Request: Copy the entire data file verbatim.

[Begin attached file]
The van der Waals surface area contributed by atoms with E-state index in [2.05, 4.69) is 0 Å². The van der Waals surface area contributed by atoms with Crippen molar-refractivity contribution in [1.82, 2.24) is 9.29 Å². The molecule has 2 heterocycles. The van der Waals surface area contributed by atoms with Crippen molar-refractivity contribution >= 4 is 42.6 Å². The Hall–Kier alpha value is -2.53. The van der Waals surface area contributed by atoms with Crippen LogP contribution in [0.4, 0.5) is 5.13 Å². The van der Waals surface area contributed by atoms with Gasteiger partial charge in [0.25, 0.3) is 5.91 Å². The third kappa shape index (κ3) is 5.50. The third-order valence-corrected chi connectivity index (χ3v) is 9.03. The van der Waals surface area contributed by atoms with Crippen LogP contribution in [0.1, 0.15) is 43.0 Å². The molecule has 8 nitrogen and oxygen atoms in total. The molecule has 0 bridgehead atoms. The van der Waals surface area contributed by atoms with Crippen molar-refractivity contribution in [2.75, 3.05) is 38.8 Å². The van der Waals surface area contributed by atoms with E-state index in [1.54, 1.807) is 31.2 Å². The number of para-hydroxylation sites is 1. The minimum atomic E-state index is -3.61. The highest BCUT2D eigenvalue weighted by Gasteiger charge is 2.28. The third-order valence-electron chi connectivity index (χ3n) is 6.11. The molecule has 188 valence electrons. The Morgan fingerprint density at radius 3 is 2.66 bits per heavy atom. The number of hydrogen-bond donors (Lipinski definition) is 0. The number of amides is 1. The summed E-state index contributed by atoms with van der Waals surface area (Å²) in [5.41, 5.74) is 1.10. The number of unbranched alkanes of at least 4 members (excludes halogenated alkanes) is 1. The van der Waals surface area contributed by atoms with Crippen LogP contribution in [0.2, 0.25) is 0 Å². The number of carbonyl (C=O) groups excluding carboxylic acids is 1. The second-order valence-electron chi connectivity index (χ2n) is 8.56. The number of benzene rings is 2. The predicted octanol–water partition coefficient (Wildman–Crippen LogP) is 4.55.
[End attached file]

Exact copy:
The van der Waals surface area contributed by atoms with E-state index in [2.05, 4.69) is 0 Å². The van der Waals surface area contributed by atoms with Crippen molar-refractivity contribution in [1.82, 2.24) is 9.29 Å². The molecule has 2 heterocycles. The van der Waals surface area contributed by atoms with Crippen molar-refractivity contribution >= 4 is 42.6 Å². The Hall–Kier alpha value is -2.53. The van der Waals surface area contributed by atoms with Crippen LogP contribution in [0.4, 0.5) is 5.13 Å². The van der Waals surface area contributed by atoms with Gasteiger partial charge in [0.25, 0.3) is 5.91 Å². The third kappa shape index (κ3) is 5.50. The third-order valence-corrected chi connectivity index (χ3v) is 9.03. The van der Waals surface area contributed by atoms with Crippen LogP contribution in [0.1, 0.15) is 43.0 Å². The molecule has 8 nitrogen and oxygen atoms in total. The molecule has 0 bridgehead atoms. The van der Waals surface area contributed by atoms with Crippen molar-refractivity contribution in [2.75, 3.05) is 38.8 Å². The van der Waals surface area contributed by atoms with E-state index in [1.54, 1.807) is 31.2 Å². The number of para-hydroxylation sites is 1. The minimum atomic E-state index is -3.61. The highest BCUT2D eigenvalue weighted by Gasteiger charge is 2.28. The third-order valence-electron chi connectivity index (χ3n) is 6.11. The molecule has 188 valence electrons. The Morgan fingerprint density at radius 3 is 2.66 bits per heavy atom. The number of hydrogen-bond donors (Lipinski definition) is 0. The number of amides is 1. The summed E-state index contributed by atoms with van der Waals surface area (Å²) in [5.41, 5.74) is 1.10. The number of unbranched alkanes of at least 4 members (excludes halogenated alkanes) is 1. The van der Waals surface area contributed by atoms with Crippen LogP contribution in [0.2, 0.25) is 0 Å². The number of carbonyl (C=O) groups excluding carboxylic acids is 1. The second-order valence-electron chi connectivity index (χ2n) is 8.56. The number of benzene rings is 2. The predicted octanol–water partition coefficient (Wildman–Crippen LogP) is 4.55.